Oxford’s Ashmolean Museum has beefed up its collection of historic English embroidery, thanks to a generous donation from an organic butcher. Michael Feller and his wife, Elizabeth, of Upper Slaughter in England’s Cotswolds region, donated 61 pieces of 17th-century needlework worth around $800,000 to the gallery.
“My wife’s mother, Margaret, was a fantastic seamstress and planted a love of embroidery,” Feller, 69, tells the Oxford Mail. “After Elizabeth and I got married, we started to collect embroidered cushions from the 19th and 20th century. They were all hand-done, and that's how the collection got started.” He notes that the pieces he and his wife donated were given on the condition that at least some of them would remain on permanent display.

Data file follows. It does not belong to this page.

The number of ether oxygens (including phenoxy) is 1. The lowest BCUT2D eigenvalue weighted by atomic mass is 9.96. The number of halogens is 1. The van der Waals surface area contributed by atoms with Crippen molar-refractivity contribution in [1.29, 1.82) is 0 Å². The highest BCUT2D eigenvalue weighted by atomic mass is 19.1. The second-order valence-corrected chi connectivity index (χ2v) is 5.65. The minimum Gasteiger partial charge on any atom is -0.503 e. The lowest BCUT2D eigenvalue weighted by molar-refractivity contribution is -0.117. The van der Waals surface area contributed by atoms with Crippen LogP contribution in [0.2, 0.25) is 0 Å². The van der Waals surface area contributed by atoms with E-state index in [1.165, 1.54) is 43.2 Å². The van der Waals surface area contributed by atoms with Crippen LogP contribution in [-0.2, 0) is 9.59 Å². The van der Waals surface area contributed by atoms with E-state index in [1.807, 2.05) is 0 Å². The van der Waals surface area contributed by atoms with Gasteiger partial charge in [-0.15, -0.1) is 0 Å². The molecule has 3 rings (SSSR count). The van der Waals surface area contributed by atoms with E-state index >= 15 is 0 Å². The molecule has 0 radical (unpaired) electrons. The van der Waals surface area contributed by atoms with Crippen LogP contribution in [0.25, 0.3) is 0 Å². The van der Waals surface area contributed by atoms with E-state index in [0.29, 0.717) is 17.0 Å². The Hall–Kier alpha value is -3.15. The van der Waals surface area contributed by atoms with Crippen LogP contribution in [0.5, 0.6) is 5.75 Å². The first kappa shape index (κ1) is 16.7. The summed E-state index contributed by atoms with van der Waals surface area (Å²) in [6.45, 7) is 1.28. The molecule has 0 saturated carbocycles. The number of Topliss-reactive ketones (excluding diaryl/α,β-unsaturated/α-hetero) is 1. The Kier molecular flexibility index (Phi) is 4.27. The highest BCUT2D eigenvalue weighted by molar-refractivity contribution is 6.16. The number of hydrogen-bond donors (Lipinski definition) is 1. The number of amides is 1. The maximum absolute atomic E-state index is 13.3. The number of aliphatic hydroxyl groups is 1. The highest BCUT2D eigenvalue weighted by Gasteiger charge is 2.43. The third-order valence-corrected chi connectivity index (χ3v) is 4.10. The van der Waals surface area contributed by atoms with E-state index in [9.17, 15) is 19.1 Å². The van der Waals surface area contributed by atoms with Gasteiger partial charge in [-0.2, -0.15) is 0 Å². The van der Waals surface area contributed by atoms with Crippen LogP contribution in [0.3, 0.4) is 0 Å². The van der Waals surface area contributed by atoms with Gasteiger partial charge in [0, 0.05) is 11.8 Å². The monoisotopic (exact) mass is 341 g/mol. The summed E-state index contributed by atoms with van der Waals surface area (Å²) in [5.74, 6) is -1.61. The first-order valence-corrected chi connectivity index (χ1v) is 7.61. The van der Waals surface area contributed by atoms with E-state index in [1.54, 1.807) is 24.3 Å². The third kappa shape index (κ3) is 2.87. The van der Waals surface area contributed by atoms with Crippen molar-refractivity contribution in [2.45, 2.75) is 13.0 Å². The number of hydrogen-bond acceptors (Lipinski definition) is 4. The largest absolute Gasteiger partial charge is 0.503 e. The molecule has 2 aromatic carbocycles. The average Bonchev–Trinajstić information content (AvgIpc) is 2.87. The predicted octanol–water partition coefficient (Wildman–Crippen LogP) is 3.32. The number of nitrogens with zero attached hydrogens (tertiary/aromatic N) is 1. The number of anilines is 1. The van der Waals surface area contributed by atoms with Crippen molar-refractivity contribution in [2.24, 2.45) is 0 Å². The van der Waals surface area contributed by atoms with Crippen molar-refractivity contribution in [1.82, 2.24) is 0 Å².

The donation includes pictorial panels, samplers, domestic items and costume pieces. According to the Ashmolean, the embroidery has historical significance beyond the display of technical ability. Created during one of the most turbulent centuries in English history, the embroideries illustrate the themes and concerns of the young women who made them.